A banner year for pharma

December 5, 2018, American Chemical Society
Credit: CC0 Public Domain

As 2018 draws to a close, the pharmaceutical industry is celebrating a prosperous year of new investments and therapeutic breakthroughs. These successes were driven by cutting-edge science and progress in finally translating long-standing technology into actual products, according to a cover story in Chemical & Engineering News (C&EN), the weekly newsmagazine of the American Chemical Society.

The biotech industry benefited from a wave of investment in 2018 from venture capital firms, writes Senior Correspondent Lisa M. Jarvis. In addition, biotech initial public offerings hit a new record. Promising developments during the year include the approval of the first RNA interference drug, advancements for the gene-editing tool CRISPR and the first crop of cannabis-based therapeutics.

In August, the U.S. Food and Drug Administration (FDA) approved Alnylam Pharmaceuticals' Onpattro, the first RNA interference therapeutic to reach the market. In development for 16 years, Onpattro treats a called hereditary transthyretin-mediated amyloidosis. Interest in other RNA therapeutics, such as antisense oligonucleotides and mRNA vaccines, is also flourishing. Meanwhile, although CRISPR has suffered recent setbacks related to possible safety issues, companies are forging ahead with planned in 2019 for sickle cell disease, a rare genetic form of blindness and liver disorders. 2018 also witnessed the first FDA approval of a cannabis-based drug: Epidiolex, made by GW Pharmaceuticals, treats rare seizure disorders in children and young adults. Other companies are following suit with clinical development programs targeting cannabinoid receptors.

Explore further: Approval of first RNA interference drug – why the excitement?

More information: "C&EN's Year in Pharma 2018," cen.acs.org/pharmaceuticals/dr … r-Pharma-2018/96/i48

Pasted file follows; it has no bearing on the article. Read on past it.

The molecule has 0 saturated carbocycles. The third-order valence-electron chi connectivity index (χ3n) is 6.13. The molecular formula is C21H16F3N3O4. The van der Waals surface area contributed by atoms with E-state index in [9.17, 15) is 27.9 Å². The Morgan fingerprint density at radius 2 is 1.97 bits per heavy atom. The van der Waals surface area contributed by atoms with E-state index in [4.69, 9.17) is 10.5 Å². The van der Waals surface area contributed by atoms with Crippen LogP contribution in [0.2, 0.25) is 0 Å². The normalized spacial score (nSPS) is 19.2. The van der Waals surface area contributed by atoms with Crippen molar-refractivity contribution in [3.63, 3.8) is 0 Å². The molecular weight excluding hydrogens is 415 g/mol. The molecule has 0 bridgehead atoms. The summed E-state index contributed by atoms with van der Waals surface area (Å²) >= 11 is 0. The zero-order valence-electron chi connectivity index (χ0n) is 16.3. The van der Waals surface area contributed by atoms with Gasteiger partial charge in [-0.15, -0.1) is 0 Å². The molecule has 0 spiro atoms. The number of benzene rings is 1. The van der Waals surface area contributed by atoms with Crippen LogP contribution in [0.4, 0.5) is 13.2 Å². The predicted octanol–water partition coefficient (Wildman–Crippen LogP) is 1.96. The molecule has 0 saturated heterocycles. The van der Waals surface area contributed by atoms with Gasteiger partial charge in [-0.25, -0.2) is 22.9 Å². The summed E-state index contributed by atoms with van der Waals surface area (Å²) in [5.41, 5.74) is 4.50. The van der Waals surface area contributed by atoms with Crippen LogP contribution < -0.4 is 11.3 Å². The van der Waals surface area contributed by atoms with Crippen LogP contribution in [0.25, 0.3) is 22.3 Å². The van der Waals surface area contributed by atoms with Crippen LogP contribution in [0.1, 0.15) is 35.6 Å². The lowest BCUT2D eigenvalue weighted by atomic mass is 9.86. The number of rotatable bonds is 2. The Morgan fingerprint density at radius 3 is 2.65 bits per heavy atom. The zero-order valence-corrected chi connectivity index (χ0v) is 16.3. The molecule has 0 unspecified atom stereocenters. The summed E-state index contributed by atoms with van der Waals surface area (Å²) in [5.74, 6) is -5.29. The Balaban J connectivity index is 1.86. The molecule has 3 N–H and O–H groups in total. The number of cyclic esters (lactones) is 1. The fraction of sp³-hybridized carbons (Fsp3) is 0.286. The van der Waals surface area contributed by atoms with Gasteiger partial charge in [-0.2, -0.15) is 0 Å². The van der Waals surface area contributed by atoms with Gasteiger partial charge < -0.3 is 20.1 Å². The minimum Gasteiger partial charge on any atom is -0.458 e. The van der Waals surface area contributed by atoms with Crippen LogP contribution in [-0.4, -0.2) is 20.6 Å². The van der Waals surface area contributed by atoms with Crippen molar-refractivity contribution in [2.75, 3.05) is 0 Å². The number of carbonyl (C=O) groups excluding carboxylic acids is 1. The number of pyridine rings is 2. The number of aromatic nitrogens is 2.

Related Stories

Cannabidiol: Hope or hype?

July 25, 2018

Cannabidiol (CBD), one of the major phytochemicals in marijuana, has become a popular ingredient in dietary supplements, beauty products and beverages, with claims that the compound improves health and treats ailments ranging ...

Company-sponsored CRISPR clinical trials set to start in 2018

January 10, 2018

This year could be a defining one for CRISPR, the gene editing technique, which has been hailed as an important breakthrough in laboratory research. That's because the first company-sponsored clinical studies will be conducted ...

CRISPR's growing pains

July 11, 2018

In the six years since its inception, CRISPR gene editing has experienced ups and downs, from giddy excitement over the technology's potential to cure genetic diseases to patent disputes, ethical considerations and cancer ...

Moving forward with mRNA medicines

September 5, 2018

In cells, ribosomes translate messenger RNA (mRNA) into proteins. And in the nascent field of mRNA therapeutics, researchers and investors are hoping to translate mRNA drugs from the lab to the medicine cabinet. Until now, ...

A new class of drugs aims to exploit cancer cells' weaknesses

October 11, 2017

In recent years, new cancer treatments have brought hope to people who once had limited options. But for others, the wait for an effective drug continues. Now on the horizon is a new generation of drugs based on a concept ...

Recommended for you

Seeing small-molecule interactions inside cells

December 12, 2018

Like people in a large company, proteins in cells constantly interact with each other to perform various jobs. To develop new disease therapies, researchers are trying to control these interactions with small-molecule drugs ...

The stiffest porous lightweight materials ever

December 12, 2018

Researchers at ETH have developed and manufactured a family of architectures that maximises the stiffness of porous lightweight materials. It's practically impossible to develop stiffer designs.

Field-responsive mechanical metamaterials (FRMMs)

December 11, 2018

In a recent study published in Science Advances, materials scientists Julie A. Jackson and colleagues presented a new class of materials architecture called field-responsive mechanical metamaterials (FRMM). The FRMMs exhibit ...

0 comments

Please sign in to add a comment. Registration is free, and takes less than a minute. Read more

Click here to reset your password.
Sign in to get notified via email when new comments are made.